CLEAN WATER BOTTLE & IODINE PILLS
If a ski trip, a hiking expedition or any other vacation involving high altitudes is in the works, you may need to drink up to five liters of fluid a day, according to a recent study in Wilderness & Environmental Medicine. That means it's a good idea to keep a clean, refillable water bottle on hand - unless you're traveling to a place with an unknown water source. In that case, you should purchase sealed bottled water. "It may seem expensive, but it's worth the price," says California nutritionist Lauren Schmitt. Extra security can come from two-step water treatment kits, found at most camping stores, which kill bacteria and neutralize the iodine taste.
TEA TREE OIL
You're snorkeling in crystal clear Caribbean waters when all of a sudden you scrape your shin against a reef, causing a cut that could become infected by dangerous bacteria. But recent studies show that you could protect yourself against bacterial infections such as methicillin-resistant Staphylococcus aureus, or MRSA, by applying tea tree oil. You may also have heard it referred to as a Staph infection. Alternatively, if humidity or stress from your travels cause your skin to break out, scientific reports also indicate that tea tree oil can be effective in treating acne.
Even for those with an iron-clad stomach, travel can spring some surprises in the form of gastrointestinal distress, motion sickness or nausea. But that shouldn't mean having to run to a pharmacy or cutting a trip short. An Italian study found that taking two capsules of peppermint oil twice a day can cut the symptoms of irritable bowel syndrome (including abdominal pain and diarrhea) by more than half. Other studies show that peppermint oil can also reduce nausea and vomiting, and the National Institutes of Health say the supplement may be effective in treating heartburn. Aim for a dose of 90 milligrams per day.
The artificial, sugar-filled red stuff should stay on the store shelf. But natural licorice root may have valuable antiviral properties that could be helpful to travelers, according to research published in The Journal of Clinical Investigation. The study found that glycyrrhizic acid, a compound found in licorice, can interfere with ongoing viral infections such as cholera, rabies and yellow fever. The National Institutes of Health reports that a dosage of one milliliter of licorice with several other herbs taken three times a day can be used to help treat an upset stomach.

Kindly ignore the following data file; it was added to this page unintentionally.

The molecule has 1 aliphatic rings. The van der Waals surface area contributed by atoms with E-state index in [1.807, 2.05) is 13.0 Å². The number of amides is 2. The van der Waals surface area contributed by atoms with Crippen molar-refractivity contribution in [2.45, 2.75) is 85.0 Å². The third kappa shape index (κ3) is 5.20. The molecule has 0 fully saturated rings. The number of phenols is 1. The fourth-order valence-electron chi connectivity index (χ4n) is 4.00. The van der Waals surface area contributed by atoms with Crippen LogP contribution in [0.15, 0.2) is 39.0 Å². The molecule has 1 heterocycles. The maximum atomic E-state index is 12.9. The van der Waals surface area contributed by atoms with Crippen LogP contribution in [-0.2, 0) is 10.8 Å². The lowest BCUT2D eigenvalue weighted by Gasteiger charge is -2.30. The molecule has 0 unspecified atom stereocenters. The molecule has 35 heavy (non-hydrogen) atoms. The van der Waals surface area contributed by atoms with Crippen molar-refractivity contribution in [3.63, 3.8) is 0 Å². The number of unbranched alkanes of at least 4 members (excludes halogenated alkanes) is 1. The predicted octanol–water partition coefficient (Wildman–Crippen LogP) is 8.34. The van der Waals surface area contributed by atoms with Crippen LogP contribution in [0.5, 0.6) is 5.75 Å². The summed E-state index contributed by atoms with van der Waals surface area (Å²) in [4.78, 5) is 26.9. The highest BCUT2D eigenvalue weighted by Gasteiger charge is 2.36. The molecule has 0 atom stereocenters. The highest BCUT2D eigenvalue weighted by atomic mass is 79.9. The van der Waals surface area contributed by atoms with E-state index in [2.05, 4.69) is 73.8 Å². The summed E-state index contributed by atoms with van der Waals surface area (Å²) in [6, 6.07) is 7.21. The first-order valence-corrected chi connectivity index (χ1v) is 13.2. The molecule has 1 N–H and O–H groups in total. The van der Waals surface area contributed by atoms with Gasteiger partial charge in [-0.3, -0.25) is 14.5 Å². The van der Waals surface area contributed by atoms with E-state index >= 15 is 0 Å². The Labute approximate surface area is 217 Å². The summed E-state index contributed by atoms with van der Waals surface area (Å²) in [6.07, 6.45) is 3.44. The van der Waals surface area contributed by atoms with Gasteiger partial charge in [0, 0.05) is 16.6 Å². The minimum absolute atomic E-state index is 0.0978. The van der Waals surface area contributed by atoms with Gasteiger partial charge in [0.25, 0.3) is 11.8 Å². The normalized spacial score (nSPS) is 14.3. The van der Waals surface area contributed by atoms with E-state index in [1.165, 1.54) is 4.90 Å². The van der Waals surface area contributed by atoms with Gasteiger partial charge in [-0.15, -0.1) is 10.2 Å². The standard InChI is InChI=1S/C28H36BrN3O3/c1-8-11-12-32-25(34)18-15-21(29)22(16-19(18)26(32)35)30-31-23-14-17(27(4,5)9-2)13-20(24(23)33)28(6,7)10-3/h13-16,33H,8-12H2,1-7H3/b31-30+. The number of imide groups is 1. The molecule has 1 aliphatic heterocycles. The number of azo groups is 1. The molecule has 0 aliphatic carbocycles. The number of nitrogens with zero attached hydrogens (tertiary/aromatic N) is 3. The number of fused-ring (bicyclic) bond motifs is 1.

Ever return from a vacation more tired than when you left? Supplementing with iron may be the solution, say Canadian researchers in a recent study. They studied how oral iron therapy affected nearly 200 non-anemic iron-deficient women aged 18 to 53. The conclusion? Taking a supplement with 80 milligrams of elemental iron daily can decrease fatigue by nearly 50%.
The jury is still out on whether taking extra vitamin C can prevent or treat colds. But a new study indicates that consuming lots of fruits and vegetables rich in vitamin C could help fight the effects of air pollution when traveling to cities. The Epidemiology report revealed that people with the lowest levels of vitamin C tended to suffer more from asthma or chronic obstructive pulmonary disease (COPD). So fuel up on vitamin C-rich kale, broccoli, oranges and strawberries before your departure and consider taking a supplement while you're away.
If you're particularly sensitive to the sun, this group of carotenoids may help prevent sunburn, according to the National Institutes of Health. (Their yellow, orange and red pigments are also rich in vitamin A.) Find beta-carotene in peppers, leafy greens, carrots, pumpkin and chard.
TOSCA'S TRAVEL PICK
Eat-Clean Diet maven and nutritional therapy practitioner Tosca Reno is often on the road, but never leaves for a trip without her must-have supplement: hydrochloric acid (HCI), which is an acidic form of betaine, a nutrient found in spinach, beets and grains such as quinoa. Wonderful for counteracting indigestion, bloating and stomach pain, Tosca says her HCI supplement is smart travel insurance and a staple in her carryall bag, wherever her travels take her.